The food industry faces a major challenge managing water resources, according to a recent report, “Feeding Ourselves Thirsty: How the Food Sector is Managing Global Water Risks” by Ceres, a nonprofit organization mobilizing business and investor leadership on climate change, water scarcity and other sustainability challenges.
From farm to factory, producing food is the most water-intensive business on earth. Abundant clean water is essential to food processing – as an ingredient, for cleaning and moving raw materials, and as the principal agent used in sanitizing plant machinery. However, the vast majority of the food sector’s water use and water pollution footprint is associated with the agricultural supply chain.
Seventy percent of the world’s freshwater is used to irrigate crops and raise animals. Currently, one-third of total food production is in areas of high or extremely high water stress, or competition.
The run-off of fertilizers from farm fields is one of the most common causes of water pollution worldwide, causing dead zones, harming fisheries, affecting human health and raising water treatment costs.
This report identifies five important water risk drivers that affect the water security of the food sector: 1) growing competition for water, 2) weak regulation, 3) aging and inadequate water infrastructure, 4) water pollution and 5) climate change. These water risks are already affecting corporate income statements and balance sheets due to: disrupted operations and limits on growth driven by water shortages and loss of social license to operate; increased operating costs due to abrupt water rate hikes and stricter regulations; and reduced margins due to higher commodity costs linked to decreases in agricultural productivity.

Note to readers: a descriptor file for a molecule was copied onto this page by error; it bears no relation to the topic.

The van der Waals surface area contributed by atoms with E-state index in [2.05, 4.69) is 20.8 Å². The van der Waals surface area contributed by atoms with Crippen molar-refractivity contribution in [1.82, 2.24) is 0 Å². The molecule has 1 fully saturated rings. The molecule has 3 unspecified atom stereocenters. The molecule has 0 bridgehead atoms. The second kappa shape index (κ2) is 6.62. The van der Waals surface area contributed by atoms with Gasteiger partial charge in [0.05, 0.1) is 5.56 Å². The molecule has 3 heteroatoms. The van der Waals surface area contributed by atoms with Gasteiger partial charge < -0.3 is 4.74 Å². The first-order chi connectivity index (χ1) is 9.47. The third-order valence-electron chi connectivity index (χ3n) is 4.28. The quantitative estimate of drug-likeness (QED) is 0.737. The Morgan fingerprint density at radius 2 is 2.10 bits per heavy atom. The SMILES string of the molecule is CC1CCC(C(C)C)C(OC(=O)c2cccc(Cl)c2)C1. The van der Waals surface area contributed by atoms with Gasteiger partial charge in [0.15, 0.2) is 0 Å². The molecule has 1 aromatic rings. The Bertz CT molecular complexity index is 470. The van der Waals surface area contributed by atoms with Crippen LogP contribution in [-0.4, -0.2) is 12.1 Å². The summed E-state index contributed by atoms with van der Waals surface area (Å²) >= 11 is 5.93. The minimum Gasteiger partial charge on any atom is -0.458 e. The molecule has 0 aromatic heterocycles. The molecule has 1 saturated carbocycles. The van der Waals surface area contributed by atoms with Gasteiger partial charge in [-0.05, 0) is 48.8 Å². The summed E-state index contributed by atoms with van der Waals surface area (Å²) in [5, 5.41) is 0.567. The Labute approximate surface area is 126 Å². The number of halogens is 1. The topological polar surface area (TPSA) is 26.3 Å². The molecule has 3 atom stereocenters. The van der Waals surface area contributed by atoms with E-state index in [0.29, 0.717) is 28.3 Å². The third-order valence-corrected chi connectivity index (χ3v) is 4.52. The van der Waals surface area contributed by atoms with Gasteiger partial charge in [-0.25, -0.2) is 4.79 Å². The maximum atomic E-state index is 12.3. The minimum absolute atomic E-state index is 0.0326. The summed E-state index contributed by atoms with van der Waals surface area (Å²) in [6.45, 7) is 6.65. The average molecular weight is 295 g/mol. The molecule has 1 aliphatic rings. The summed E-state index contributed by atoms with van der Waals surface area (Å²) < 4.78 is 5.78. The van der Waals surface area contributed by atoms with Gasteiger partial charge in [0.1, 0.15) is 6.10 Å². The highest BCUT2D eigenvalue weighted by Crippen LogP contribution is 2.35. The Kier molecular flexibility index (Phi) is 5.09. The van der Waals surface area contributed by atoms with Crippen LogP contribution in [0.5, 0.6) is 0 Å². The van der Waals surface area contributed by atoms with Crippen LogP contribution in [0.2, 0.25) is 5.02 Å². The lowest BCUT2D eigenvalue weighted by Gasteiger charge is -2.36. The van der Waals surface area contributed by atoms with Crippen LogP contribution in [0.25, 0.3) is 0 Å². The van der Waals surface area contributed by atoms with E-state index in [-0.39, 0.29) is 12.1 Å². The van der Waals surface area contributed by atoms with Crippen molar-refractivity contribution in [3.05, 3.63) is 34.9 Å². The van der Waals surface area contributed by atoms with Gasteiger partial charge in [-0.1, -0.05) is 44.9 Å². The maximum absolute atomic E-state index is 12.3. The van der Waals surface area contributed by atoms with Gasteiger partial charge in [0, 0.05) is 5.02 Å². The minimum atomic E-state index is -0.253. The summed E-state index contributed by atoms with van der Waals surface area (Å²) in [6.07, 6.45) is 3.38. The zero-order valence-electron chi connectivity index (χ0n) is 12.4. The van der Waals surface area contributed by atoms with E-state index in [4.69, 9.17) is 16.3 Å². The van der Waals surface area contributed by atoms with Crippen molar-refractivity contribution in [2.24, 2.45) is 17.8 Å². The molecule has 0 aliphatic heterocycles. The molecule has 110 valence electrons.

Many food sector companies are acknowledging these risks: 82 percent of food sector respondents to the CDP’s 2014 water information request indicate that water risks could have a substantive impact on business operations and 90 percent of the 31 publicly-traded U.S. companies evaluated.